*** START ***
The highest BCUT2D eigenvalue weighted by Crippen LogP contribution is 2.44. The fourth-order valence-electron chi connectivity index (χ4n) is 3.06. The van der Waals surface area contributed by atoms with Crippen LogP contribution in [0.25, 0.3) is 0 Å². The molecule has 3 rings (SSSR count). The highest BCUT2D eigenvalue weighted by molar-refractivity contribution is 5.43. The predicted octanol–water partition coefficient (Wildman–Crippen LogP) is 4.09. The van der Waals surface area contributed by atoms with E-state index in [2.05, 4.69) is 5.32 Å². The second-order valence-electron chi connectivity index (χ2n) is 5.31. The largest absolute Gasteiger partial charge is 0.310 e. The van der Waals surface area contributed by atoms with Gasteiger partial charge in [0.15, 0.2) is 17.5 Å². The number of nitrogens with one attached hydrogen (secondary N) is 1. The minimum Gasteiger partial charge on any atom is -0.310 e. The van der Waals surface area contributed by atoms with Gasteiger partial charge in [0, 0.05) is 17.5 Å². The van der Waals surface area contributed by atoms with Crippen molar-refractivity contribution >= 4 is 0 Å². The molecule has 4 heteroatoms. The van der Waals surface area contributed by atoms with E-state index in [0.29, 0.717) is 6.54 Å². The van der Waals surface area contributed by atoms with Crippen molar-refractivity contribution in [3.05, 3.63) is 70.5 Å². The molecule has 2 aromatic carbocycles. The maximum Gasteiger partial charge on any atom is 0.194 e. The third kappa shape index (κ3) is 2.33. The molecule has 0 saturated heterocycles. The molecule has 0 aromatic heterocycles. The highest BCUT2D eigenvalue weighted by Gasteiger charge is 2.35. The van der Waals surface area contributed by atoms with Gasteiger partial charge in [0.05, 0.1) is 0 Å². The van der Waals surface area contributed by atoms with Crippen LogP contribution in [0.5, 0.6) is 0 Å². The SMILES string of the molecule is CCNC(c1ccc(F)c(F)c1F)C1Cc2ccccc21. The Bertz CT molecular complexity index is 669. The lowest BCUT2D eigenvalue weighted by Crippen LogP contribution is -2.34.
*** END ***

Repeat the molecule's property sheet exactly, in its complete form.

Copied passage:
The highest BCUT2D eigenvalue weighted by Crippen LogP contribution is 2.44. The fourth-order valence-electron chi connectivity index (χ4n) is 3.06. The van der Waals surface area contributed by atoms with Crippen LogP contribution in [0.25, 0.3) is 0 Å². The molecule has 3 rings (SSSR count). The highest BCUT2D eigenvalue weighted by molar-refractivity contribution is 5.43. The predicted octanol–water partition coefficient (Wildman–Crippen LogP) is 4.09. The van der Waals surface area contributed by atoms with E-state index in [2.05, 4.69) is 5.32 Å². The second-order valence-electron chi connectivity index (χ2n) is 5.31. The largest absolute Gasteiger partial charge is 0.310 e. The van der Waals surface area contributed by atoms with Gasteiger partial charge in [0.15, 0.2) is 17.5 Å². The number of nitrogens with one attached hydrogen (secondary N) is 1. The minimum Gasteiger partial charge on any atom is -0.310 e. The van der Waals surface area contributed by atoms with Gasteiger partial charge in [0, 0.05) is 17.5 Å². The van der Waals surface area contributed by atoms with Crippen molar-refractivity contribution >= 4 is 0 Å². The molecule has 4 heteroatoms. The van der Waals surface area contributed by atoms with E-state index in [0.29, 0.717) is 6.54 Å². The van der Waals surface area contributed by atoms with Crippen molar-refractivity contribution in [3.05, 3.63) is 70.5 Å². The molecule has 2 aromatic carbocycles. The maximum Gasteiger partial charge on any atom is 0.194 e. The third kappa shape index (κ3) is 2.33. The molecule has 0 saturated heterocycles. The molecule has 0 aromatic heterocycles. The highest BCUT2D eigenvalue weighted by Gasteiger charge is 2.35. The van der Waals surface area contributed by atoms with Gasteiger partial charge in [0.05, 0.1) is 0 Å². The van der Waals surface area contributed by atoms with Crippen LogP contribution in [0.5, 0.6) is 0 Å². The SMILES string of the molecule is CCNC(c1ccc(F)c(F)c1F)C1Cc2ccccc21. The Bertz CT molecular complexity index is 669. The lowest BCUT2D eigenvalue weighted by Crippen LogP contribution is -2.34.